October 25, 2012

Lansdale v. Findley, Lincoln, 1807

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Lansdale v. Findley. 

COURT OF APPEALS OF KENTUCKY

3 Ky. 158; 1807 Ky. LEXIS 37; 1 Hard. 158

September, 1807, Decided

PRIOR HISTORY:  [**1]  Findley obtained a judgment in the Lincoln circuit court against Lansdale and others. Execution issued on that judgment, and Lansdale replevied it. On the expiration of the replevy, another execution issued against Lansdale and his security in the replevy bond. On this the sheriff returned "executed on a negro woman, but not time to sell." After which, and after a term of that court had intervened, a venditioni exponas issued, which was returned "executed on a negro girl, which was claimed by John Caldwell; a jury being summoned to try the right, brought in a verdict in favor of Caldwell, as per verdict filed." The finding of the jury was annexed to the return. After which, and after the intervention of another term of that court, an alias fieri facias was awarded on the replevy bond. Lansdale then obtained a writ of error coram vobis.

The first, second, and fifth errors assigned on the writ of error coram vobis, were for variances alleged between the replevy bond and the execution by virtue of which it was taken. The third and fourth were as follows:

Third. An execution is sued subsequent to the issuing of the venditioni exponas, and before such venditioni exponas had been [**2]  quashed or set aside.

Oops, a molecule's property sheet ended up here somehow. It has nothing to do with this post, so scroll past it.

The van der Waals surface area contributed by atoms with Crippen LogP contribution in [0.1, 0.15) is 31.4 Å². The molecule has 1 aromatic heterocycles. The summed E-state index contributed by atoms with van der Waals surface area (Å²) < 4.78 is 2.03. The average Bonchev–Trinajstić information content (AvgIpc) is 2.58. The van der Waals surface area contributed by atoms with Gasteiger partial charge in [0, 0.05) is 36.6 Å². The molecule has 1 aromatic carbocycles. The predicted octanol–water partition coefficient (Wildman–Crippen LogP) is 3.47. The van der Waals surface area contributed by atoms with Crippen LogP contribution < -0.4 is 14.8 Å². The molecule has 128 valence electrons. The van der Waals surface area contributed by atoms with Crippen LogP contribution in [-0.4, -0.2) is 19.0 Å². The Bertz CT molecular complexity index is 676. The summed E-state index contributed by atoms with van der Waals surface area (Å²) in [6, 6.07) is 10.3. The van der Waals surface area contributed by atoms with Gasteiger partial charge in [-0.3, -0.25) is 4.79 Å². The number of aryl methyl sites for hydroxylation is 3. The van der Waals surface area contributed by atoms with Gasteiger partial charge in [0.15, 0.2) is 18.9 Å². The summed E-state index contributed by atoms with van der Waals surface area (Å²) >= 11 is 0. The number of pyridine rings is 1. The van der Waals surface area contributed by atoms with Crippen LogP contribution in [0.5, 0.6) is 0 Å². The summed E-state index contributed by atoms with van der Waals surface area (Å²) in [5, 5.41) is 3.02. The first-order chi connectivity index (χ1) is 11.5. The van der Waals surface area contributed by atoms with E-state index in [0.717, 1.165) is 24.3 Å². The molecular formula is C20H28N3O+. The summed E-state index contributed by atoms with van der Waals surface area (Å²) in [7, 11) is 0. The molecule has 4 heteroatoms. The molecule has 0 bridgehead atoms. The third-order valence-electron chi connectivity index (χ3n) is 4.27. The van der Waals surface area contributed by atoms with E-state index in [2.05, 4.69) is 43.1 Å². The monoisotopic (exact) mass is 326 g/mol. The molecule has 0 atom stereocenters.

Fourth. The execution issued after issuing of a venditioni exponas, and before it appeared by a legal return of the venditioni exponas, that the property against which it issued was unequal to the satisfaction of the judgment upon which the same issued, or was by other means exonerated.

Findley, by his counsel, demurred to the errors assigned, and judgment was entered for him, quashing the writ of error coram vobis, and judgment entered for him for ten per cent. on the amount of the replevy bond.

From this judgment Lansdale appealed. It was assigned for error, first, that the court below erred in not setting aside the proceedings, for the errors assigned at the August term of the Lincoln circuit court, 1805. (1)

The second and third error took specific exceptions to the impaneling and finding of the jury, and to the sheriff's return on the venditioni exponas.

Fourth. The defendant in error, upon the writ of error coram vobis, illegally demurred; he ought to have plead no error.

Fifth. The court below erred in giving ten per cent. damages upon [**3]  the amount of the replevy bond; the law does not authorize it.

The arguments of the counsel having been principally on points which the court afterward determined were not open to exception from the course of proceedings below, they are omitted, except as to the last error assigned in this court.

COUNSEL: LITTELL and HARDIN for the appellant.--The act giving ten per cent. damages, is, so far as it gives damages, penal, and must receive a rigid construction. It gives ten per cent. wherever a writ of error is sued out from an inferior or superior court to reverse a judgment, if that judgment be affirmed, or the writ of error dismissed. (1) The expressions of the act do not extend it to cases where the writ of error is sued out to correct proceedings subsequent to judgment; and this court ought not to extend penal laws farther than the letter. The expression "inferior court," in that statute, must have been inserted to embrace cases where writs of error coram vobis were sued out to reverse judgments for errors in fact; as for the infancy of one of the parties. This construction has been put upon the law in question by the decisions of this court, and appears to have [**4]  been reviewed in the case of Ambrose v. Weller, (2) and still adhered to. Since that decision the point has been at rest.